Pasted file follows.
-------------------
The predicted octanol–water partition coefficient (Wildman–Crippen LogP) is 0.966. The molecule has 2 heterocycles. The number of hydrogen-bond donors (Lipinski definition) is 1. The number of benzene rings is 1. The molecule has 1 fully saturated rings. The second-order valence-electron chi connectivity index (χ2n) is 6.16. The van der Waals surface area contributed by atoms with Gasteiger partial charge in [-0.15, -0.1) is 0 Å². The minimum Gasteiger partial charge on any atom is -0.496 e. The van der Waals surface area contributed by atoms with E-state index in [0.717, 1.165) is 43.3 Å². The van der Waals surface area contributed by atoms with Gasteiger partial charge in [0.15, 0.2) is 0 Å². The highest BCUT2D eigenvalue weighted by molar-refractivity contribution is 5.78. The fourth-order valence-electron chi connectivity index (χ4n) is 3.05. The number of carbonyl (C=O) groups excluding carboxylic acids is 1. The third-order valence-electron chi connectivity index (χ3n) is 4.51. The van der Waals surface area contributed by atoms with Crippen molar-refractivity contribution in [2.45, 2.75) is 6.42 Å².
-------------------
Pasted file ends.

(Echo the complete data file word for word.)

The predicted octanol–water partition coefficient (Wildman–Crippen LogP) is 0.966. The molecule has 2 heterocycles. The number of hydrogen-bond donors (Lipinski definition) is 1. The number of benzene rings is 1. The molecule has 1 fully saturated rings. The second-order valence-electron chi connectivity index (χ2n) is 6.16. The van der Waals surface area contributed by atoms with Gasteiger partial charge in [-0.15, -0.1) is 0 Å². The minimum Gasteiger partial charge on any atom is -0.496 e. The van der Waals surface area contributed by atoms with E-state index in [0.717, 1.165) is 43.3 Å². The van der Waals surface area contributed by atoms with Gasteiger partial charge in [0.15, 0.2) is 0 Å². The highest BCUT2D eigenvalue weighted by molar-refractivity contribution is 5.78. The fourth-order valence-electron chi connectivity index (χ4n) is 3.05. The number of carbonyl (C=O) groups excluding carboxylic acids is 1. The third-order valence-electron chi connectivity index (χ3n) is 4.51. The van der Waals surface area contributed by atoms with Crippen molar-refractivity contribution in [2.45, 2.75) is 6.42 Å².